A barrier island situated on the south shore of New York’s Long Island, Fire Island draws diverse crowds of travelers from across the globe as much as it does from New York City, which is roughly a two-hour train and ferry ride away depending on which of the many towns you decide to post up in. Most frequented by out-of-towners: Ocean Beach, packed—at least by Fire Island standards—with bars and restaurants and shops; the laid-back Ocean Bay Park, and Cherry Grove and Fire Island Pines, where a prominence of LGBTQIA+ people spend their summers, each with their own unique flavor of daytime charm and nightlife partying options. Wherever you decide to stay on the island, though, you’re likely to find wide, sandy, unspoiled beaches (thanks in part to being protected as a National Seashore) and a lack of vehicular traffic. Most places in this gorgeous slice of vacation paradise are walkable from the many ferries that leave from the south shore of Long Island and are connected by dock pathways. Our favorite experiences on Fire Island: A day with our toes in the sand at one of New York State’s best beaches, Robert Moses State Park; seeing a drag show that takes place around a pool at the Ice Palace in Cherry Grove almost every Sunday during the summer; and taking in the view with a cocktail as the boats go by from the outdoor deck at Island Mermaid.
Where to stay: The best way to experience Fire Island is to shack up in a share house, many with their own private pools and hot tubs, sun decks and/or gardens. It’s best to book in advance, but you can always find last-minute opportunities through Vrbo or Homeaway. There are hotels too, of course, like the Palms Hotel in Ocean Bay Park, which has a posh condo meets hotel vibe, or the more no-frills Cherry Grove Hotel or Hotel by ShareGurl.
3. ORLANDO, FLORIDA
Psst, August is a particularly good time to visit Disney World, especially if you want to avoid huge crowds and save a buck or two. This particular month in Florida can get quite steamy, and since lots of kids go back to school at the end of the month, the final dog days of summer provide cheaper than user flights (with some domestic flights clocking in at just $142 as of press time on Skyscanner), so park goers can truly take advantage and enjoy Disney, Universal and many of Orlando’s other popular attractions. Some of our favorites at the moment: Lightning McQueen’s Racing Academy, a live show that just opened at Disney’s Hollywood Studios; Disney Springs, which is a new upscale eatery and shopping area where Downtown Disney used to be; and of course, Hagrid’s Magical Creatures Motorbike Adventure, the new ride in The Wizarding World of Harry Potter, which opened recently to replace the former Dragon Challenge.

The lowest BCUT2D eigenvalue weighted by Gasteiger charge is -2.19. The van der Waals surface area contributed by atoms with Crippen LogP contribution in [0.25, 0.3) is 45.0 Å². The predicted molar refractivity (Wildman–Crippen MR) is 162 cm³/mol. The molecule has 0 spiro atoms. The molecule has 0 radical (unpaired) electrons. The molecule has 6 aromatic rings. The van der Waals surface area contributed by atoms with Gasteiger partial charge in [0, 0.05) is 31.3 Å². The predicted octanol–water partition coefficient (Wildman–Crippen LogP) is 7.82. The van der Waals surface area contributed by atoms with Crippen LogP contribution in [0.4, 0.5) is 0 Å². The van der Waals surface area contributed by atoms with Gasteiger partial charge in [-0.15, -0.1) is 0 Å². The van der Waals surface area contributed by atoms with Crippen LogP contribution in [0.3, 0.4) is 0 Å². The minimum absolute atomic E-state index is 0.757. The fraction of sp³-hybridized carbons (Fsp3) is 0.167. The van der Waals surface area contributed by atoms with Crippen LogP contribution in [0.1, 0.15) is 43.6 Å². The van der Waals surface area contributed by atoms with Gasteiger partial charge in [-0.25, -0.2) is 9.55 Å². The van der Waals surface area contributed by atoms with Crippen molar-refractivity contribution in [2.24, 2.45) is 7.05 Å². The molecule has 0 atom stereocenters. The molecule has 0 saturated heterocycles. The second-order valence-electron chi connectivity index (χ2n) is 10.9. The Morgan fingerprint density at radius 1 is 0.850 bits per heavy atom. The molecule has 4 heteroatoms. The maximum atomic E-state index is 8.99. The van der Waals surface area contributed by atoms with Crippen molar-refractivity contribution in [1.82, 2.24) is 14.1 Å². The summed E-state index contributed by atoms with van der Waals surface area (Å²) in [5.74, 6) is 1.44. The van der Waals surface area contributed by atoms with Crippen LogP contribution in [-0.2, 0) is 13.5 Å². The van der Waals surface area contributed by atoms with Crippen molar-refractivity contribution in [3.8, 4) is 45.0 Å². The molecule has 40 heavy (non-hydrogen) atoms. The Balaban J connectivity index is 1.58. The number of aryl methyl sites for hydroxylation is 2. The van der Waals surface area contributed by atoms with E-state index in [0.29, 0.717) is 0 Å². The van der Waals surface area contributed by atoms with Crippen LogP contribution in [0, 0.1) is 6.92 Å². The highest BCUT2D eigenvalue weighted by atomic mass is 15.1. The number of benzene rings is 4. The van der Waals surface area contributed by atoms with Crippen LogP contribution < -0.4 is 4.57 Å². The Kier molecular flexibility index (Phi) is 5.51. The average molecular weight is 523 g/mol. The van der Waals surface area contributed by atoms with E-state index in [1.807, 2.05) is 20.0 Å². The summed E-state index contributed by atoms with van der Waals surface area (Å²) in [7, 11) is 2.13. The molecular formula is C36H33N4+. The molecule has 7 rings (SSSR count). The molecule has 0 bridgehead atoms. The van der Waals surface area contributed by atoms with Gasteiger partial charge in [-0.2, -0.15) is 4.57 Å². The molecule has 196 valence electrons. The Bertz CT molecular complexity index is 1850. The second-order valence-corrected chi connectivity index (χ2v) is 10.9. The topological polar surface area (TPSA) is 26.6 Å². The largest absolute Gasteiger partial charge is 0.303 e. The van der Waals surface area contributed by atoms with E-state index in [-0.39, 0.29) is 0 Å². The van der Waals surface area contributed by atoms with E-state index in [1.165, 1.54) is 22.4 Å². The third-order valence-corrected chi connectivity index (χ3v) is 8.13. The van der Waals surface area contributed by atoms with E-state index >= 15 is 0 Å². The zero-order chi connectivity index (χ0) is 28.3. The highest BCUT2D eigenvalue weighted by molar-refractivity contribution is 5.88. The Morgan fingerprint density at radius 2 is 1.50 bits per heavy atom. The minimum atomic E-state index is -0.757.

Outside the park, we’re partial to Winter Park, the artsy Orlando neighborhood that’s packed with non-theme-park things to do, like the Morse Museum, which houses the world's most comprehensive collection of Tiffany artwork; the gorgeous Dr. Phillips Center for the Performing Arts, which hosts Broadway-caliber shows like Hamilton and where Legally Blond, The Musical will have its moment come August; Winter Garden, built along the old train line from New York and featuring a bike path, numerous
restaurants, shops and even a brewery; there are also plenty of chef-driven restaurants at East End Market to keep your belly full.
Where to stay: The boutique Alfond Inn in Winter Park is not probably what you’d expect to find in a town like Orlando—which makes it that much more special. The property’s stylish interiors spill over into its outdoor areas and never noisy pool. It’s also dog-friendly, so you can bring Fido along.